Using the longest lived animal known to science to learn about Atlantic climate and improve climate predictions

Marine bivalves (shelled animals such as mussels or clams) provide a fascinating insight into the marine realm over the most recent centuries and millennia. Their annual growth bands, like tree rings, can be used to accurately work out the age of the shell and when it lived. Chemistry of the shells, through the oxygen and carbon isotopes, can give us climate relevant information about the ocean. We use the bivalves as a proxy for temperature and salinity, and to tell us about the water masses at a site and how they have changed over time.

Blending art and science; a poem written during the Climate Stories project ( The background shows the growth bands of the shells of Arctica islandica, which are featured intact in the bottom photo.

The longest-lived animal known to science is the marine bivalve Arctica islandica, one of which lived for 507 years. Individual bivalves can live for hundreds of years, but the records from different shells that overlap can be combined to create even longer, annually resolved and exactly dated records of marine change. Researchers from University of Cardiff (led by David Reynolds and Ian Hall) and the University of Exeter (led by Professor James Scourse), together with other colleagues globally, have generated multi-centennial records bordering the North Atlantic, the longest of which is over 1000 years of annual continuous oxygen and carbon isotope measurements (North Iceland,

Freya helping set up the Clams and Climate exhibition at Eisteddfod 2018 in Cardiff together with colleagues from the University of Exeter and the University of Cardiff.

Climate scientists at the University of Exeter with expertise in physical and biogeochemical oceanography and climate modelling are now helping to interpret these records (Dr Paul Halloran and Dr Freya Garry), with support from the Met Office Hadley Centre. The climate of Europe is dependent on the North Atlantic ocean state, particularly for decadal timescales, and so understanding change in the marine North Atlantic is key for accurately forecasting future climate. The climate and oceans are currently warming but there are natural variations or ‘wiggles’ in the state of the ocean which also need to be understood for climate prediction.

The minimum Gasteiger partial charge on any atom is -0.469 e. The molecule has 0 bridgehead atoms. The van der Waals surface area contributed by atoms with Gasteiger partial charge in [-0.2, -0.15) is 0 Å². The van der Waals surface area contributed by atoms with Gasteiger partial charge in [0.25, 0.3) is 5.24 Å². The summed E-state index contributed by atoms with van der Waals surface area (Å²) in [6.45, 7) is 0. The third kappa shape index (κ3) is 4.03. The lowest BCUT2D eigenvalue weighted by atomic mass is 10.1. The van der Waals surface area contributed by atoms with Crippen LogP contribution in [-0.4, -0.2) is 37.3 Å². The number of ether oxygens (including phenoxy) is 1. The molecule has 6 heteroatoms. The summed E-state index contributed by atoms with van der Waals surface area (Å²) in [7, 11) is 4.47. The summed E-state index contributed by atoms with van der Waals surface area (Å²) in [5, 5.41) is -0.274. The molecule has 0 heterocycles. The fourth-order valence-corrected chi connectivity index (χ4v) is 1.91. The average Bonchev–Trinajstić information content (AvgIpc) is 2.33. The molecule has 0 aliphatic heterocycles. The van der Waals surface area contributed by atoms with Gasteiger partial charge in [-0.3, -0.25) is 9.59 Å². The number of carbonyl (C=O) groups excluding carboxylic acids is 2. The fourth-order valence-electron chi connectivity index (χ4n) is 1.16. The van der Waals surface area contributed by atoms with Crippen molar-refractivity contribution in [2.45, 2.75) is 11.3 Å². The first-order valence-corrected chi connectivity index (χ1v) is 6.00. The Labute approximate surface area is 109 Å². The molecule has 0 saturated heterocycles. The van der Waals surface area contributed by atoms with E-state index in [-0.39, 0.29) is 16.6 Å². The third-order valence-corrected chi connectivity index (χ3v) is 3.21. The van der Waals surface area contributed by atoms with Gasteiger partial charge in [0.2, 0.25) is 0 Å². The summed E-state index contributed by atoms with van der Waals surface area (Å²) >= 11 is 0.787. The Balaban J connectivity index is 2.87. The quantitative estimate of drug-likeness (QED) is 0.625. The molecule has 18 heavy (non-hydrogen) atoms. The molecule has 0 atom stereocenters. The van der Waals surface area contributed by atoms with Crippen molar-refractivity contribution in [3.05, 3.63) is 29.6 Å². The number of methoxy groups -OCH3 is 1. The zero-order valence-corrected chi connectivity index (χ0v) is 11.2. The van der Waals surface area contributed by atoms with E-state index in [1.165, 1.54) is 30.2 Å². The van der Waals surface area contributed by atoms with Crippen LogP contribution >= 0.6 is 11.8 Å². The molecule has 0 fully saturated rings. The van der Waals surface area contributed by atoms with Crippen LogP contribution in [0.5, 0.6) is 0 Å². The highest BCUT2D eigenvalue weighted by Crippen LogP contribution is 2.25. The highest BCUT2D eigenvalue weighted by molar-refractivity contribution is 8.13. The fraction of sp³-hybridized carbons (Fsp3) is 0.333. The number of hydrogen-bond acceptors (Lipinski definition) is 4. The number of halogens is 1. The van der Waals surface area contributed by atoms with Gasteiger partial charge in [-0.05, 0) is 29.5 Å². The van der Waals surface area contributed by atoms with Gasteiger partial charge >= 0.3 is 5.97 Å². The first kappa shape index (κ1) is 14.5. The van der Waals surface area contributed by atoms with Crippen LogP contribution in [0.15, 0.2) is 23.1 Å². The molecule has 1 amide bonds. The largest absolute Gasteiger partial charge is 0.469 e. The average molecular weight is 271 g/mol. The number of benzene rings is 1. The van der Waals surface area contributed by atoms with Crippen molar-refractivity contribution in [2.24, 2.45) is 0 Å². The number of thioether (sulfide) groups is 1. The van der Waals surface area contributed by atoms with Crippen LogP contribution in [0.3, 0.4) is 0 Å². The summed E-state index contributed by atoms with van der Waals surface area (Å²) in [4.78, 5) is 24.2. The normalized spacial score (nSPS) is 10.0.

Before the influence of anthropogenic warming, changes in the North Atlantic may have been driven by solar forcing changes, volcanic aerosols, cryosphere-ocean, atmosphere-ocean forcing, internal ocean variability or (most likely) some combination of these factors. Small changes in the total radiation reaching Earth over centennial timescales will change energy injected into the climate system, and in particular the changes to the UV part of the spectrum influence North Atlantic climate via the UV interaction with ozone in the tropics. Temperature anomalies generated in the tropical upper atmosphere change the pole-to-equator temperature gradient and the winds, resulting in surface atmosphere changes, which may drive ocean change over the following years. Volcanic aerosols cool the atmosphere, changes in the amount of ice formed results in different freshwater fluxes in the North Atlantic which can change circulation, whilst chaotic atmospheric forcing can adjust the ocean state. Combining the high resolution data from bivalves together with state-of-the-art modelling helps us understand which of these mechanisms have changed Atlantic ocean climate over the past millennium.

After spending her doctorate studying ocean observing, particularly below 2000 m, Freya is now thinking about the preindustrial climate of the oceans. Unfortunately, we didn’t survey the interior ocean with ships and autonomous floats back then, so the chemistry of marine bivalves enables us to learn about climate variability prior to ocean observations.

Dr Freya Garry is Post-Doctoral Research Fellow at the University of Exeter, UK. You can contact Freya at or follow her on twitter @freyagarry.


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